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Italian contemporaries

Andrea Doria  (1468-1560)
- Commander-in-chief of the imperial fleet -
Genoese, *1468, †1560. He started out as mercenary for various principals. In 1503 and 1506 he fought against the Corsican rebells on Genua's behalf, and in 1513 he fought against the Turks. In 1522 he entered service with the French and won Genua for them in 1527. After a quarrel with the French, he changed sides and served Charles V, who guaranteed him Genua's freedom. In 1528 Doria and his forces drove the French out of Genoa and were triumphantly received by the city. He renewed the constitution and exercised a predominant influence in the councils of the Genoese republic. Doria became commander-in-chief of the imperial navy. In 1532 he defeated the Turkish fleet near Patras, in 1535 he led Charles' attack on Tunis, and in 1541 he saved the imperial troups when they had undertaken to fight Algier at an unfavourable time of the year and against his advice.
Andreas nephew Giovanni Andrea Doria commanded the 54 galleys on the right side of the "Holy League"-fleet of Don Juan de Austria in the Battle of Lepanto.

Bronze medal (1541)   from Leone Leoni.     Ø 41 mm   Habich 91,1.
Obv.:   ANDREAS - DORIA·Pater·Patriae   "Andrea Doria, father of his country"
Bust with beard, order of the Golden Fleece and cuirass, trident at the back, dolphin below.

Rev.:   Galley with rower, two men rowing in a boat and a fishman at the coast.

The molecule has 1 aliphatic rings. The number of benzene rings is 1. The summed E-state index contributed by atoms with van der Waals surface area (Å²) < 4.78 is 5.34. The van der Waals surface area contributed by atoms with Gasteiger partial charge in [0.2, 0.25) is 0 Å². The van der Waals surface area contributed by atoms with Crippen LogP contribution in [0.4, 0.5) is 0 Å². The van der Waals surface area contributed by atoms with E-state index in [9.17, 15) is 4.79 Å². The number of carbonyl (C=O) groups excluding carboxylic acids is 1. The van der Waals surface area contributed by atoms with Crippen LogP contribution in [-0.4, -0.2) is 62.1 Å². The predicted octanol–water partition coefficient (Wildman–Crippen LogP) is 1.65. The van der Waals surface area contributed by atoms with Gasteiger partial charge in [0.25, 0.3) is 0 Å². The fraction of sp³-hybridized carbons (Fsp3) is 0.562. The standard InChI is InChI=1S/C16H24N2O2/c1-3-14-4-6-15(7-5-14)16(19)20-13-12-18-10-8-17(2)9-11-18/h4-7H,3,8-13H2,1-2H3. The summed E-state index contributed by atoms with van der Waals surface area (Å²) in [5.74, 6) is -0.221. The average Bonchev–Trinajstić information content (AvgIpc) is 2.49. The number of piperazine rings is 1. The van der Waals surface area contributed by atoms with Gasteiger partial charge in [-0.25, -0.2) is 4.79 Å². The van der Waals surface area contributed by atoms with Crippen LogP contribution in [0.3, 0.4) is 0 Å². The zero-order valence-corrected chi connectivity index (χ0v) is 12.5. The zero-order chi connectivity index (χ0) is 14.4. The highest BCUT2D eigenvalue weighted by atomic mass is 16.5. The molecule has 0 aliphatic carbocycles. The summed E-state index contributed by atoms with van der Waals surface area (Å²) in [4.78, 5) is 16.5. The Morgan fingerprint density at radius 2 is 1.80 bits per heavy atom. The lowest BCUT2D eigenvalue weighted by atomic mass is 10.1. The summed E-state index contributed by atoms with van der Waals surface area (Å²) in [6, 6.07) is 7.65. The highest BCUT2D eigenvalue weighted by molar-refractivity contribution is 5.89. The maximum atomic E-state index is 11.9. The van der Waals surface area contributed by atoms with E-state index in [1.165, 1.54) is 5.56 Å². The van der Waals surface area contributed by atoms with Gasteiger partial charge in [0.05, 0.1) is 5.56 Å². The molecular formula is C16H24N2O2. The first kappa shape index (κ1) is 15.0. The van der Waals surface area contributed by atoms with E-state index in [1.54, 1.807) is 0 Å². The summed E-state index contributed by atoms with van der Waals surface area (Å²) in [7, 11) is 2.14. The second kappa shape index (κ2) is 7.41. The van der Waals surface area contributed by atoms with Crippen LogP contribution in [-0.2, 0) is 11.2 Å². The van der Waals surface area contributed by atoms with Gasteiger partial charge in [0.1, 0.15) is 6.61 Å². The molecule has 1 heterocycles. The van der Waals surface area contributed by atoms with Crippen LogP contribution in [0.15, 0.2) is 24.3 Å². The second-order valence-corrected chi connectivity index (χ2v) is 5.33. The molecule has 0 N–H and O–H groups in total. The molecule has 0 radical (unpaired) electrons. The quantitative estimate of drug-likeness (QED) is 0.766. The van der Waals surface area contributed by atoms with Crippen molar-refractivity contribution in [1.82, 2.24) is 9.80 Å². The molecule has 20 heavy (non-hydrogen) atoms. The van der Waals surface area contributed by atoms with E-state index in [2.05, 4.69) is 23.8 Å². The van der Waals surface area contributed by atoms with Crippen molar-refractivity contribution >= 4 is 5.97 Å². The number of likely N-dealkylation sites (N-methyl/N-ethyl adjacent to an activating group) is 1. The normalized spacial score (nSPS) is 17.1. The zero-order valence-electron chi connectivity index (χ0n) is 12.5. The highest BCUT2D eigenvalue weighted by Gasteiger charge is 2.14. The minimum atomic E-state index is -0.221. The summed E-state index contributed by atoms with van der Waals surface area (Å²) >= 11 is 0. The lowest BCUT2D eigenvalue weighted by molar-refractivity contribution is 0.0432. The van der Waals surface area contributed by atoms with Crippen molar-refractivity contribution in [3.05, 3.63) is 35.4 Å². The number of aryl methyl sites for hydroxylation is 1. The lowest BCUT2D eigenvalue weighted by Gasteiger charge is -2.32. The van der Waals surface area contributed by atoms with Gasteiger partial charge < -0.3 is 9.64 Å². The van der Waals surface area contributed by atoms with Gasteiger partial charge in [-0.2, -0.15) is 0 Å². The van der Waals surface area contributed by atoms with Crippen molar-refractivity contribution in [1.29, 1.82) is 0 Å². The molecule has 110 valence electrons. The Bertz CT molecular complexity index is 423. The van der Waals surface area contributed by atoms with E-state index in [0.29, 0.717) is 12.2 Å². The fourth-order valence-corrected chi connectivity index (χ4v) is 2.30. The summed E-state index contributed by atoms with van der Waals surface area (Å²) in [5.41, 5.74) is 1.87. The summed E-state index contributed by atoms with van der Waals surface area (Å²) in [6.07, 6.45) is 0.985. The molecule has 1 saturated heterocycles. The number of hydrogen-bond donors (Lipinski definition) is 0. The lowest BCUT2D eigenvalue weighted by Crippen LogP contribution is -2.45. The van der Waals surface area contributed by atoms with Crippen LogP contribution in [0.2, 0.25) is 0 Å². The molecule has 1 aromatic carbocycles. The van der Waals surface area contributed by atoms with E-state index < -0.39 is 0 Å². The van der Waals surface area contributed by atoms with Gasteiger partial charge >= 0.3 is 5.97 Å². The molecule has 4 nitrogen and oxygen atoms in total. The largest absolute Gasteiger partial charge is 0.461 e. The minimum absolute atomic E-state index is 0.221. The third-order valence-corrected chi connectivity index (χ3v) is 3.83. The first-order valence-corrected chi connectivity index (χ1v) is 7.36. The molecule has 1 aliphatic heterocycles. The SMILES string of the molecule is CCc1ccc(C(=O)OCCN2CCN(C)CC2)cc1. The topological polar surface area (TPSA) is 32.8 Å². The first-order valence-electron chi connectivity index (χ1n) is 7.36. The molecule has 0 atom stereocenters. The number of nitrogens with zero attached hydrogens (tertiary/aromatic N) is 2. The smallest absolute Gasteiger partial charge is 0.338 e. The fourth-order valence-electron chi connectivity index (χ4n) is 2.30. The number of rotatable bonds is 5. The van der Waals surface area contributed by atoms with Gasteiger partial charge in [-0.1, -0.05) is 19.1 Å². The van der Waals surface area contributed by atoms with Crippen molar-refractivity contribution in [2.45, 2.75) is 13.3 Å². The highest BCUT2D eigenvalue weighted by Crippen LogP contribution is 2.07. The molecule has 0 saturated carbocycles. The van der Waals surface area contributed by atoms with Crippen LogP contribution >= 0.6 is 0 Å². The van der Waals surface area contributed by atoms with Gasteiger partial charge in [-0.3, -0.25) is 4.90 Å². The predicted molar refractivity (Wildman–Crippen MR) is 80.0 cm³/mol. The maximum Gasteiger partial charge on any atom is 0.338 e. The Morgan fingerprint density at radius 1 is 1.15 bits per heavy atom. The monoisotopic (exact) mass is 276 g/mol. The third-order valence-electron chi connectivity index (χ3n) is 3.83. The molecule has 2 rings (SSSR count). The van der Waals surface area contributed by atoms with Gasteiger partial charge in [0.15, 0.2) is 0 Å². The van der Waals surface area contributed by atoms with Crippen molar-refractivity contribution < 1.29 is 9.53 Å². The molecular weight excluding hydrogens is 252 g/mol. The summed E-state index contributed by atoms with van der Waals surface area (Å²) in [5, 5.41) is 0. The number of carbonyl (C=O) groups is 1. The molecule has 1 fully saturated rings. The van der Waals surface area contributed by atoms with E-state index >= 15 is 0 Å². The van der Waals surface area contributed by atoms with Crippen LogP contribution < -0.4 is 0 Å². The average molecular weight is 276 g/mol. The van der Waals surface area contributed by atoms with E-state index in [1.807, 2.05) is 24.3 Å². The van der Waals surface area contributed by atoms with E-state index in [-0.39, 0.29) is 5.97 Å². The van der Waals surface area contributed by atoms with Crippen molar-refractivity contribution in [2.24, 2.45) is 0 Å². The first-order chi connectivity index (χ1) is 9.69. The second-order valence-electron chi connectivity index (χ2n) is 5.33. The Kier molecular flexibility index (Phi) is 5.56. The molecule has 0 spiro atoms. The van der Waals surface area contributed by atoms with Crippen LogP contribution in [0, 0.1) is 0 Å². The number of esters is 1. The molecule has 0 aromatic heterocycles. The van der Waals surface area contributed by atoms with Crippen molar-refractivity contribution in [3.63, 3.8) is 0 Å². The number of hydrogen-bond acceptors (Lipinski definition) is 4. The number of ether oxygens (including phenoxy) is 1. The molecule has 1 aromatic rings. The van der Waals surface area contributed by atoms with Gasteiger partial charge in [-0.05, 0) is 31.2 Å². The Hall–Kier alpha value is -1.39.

The small rowboat is interpreted as the boat on which the liberated Leoni was brought back to shore.
The Order of the Golden Fleece does not appear on some examples of the medal. It seems likely that Doria would have objected to the omission of the celebrated order, into which he had been received in 1531.
Compare with Andrea Doria as Neptun, oil painting from Agnolo Bronzino
(ca. 1540/50, 115x53 cm, Pinacoteca di Brera, Milan, here a detail).
Look at the Plaque on Andrea Doria from Leone Leoni,
(ca. 1541, bronze 9x8 cm, British Museum London).

Leone Leoni  (1509-1590)
Leoni was in Italy the most influential sculptors of the generation after Michelangelo and a major medalist, die engraver and goldsmith. The first stations of his activity were Ferrara, Venice, Padua, Urbino and Rome.
His contentiousness and self-indulgence brought Leoni often in trouble. 1540 he was convicted of serious bodily injury of the papal goldsmith Pellegrino di Leuti to the galleys, but came free in 1541 through the intercession of Admiral Andrea Doria. Leoni produced in gratitude three plaques for his savior and a medal portrait of Andrea Doria, which he combined with three different reverses: an allegory on freedom, a self-portrait surrounded by a convict's chain, and a galley with a small rowing boat in front, which is considered to be the one that took Leoni ashore. Andrea Doria is presented as ruler of the sea, with trident and dolphin in the antique way.
Leoni also worked at the mint in Milan, where he was supported by the governor Ferrante Gonzaga. With his recommendation Leoni received orders of the House of Habsburg for various medals and sculptures.

Medal (1541)     from Leone Leoni     Ø 41 mm
Self-portrait from Leone Leoni, surrounded by chains and manacles.
A hammer and an oper leg-iron on his back and a galley in the background.
This is an alternative reverse to the above medal for Andrea Doria.
Later Leone Leoni joined as a sculptor and medalist in the service of Emperor Charles V.
Regard the medal with the Fall of Giants (1549) and medals on Charles Wife Isabella (ca. 1550).
See also the medal on Ferrante I Gonzaga (about 1555).
He worked as die engraver at the mint of Milan and produced coins with the effigy of emperor Charles V in the best Renaissance style. He also made dies for some nice coins of Pope Paul III.

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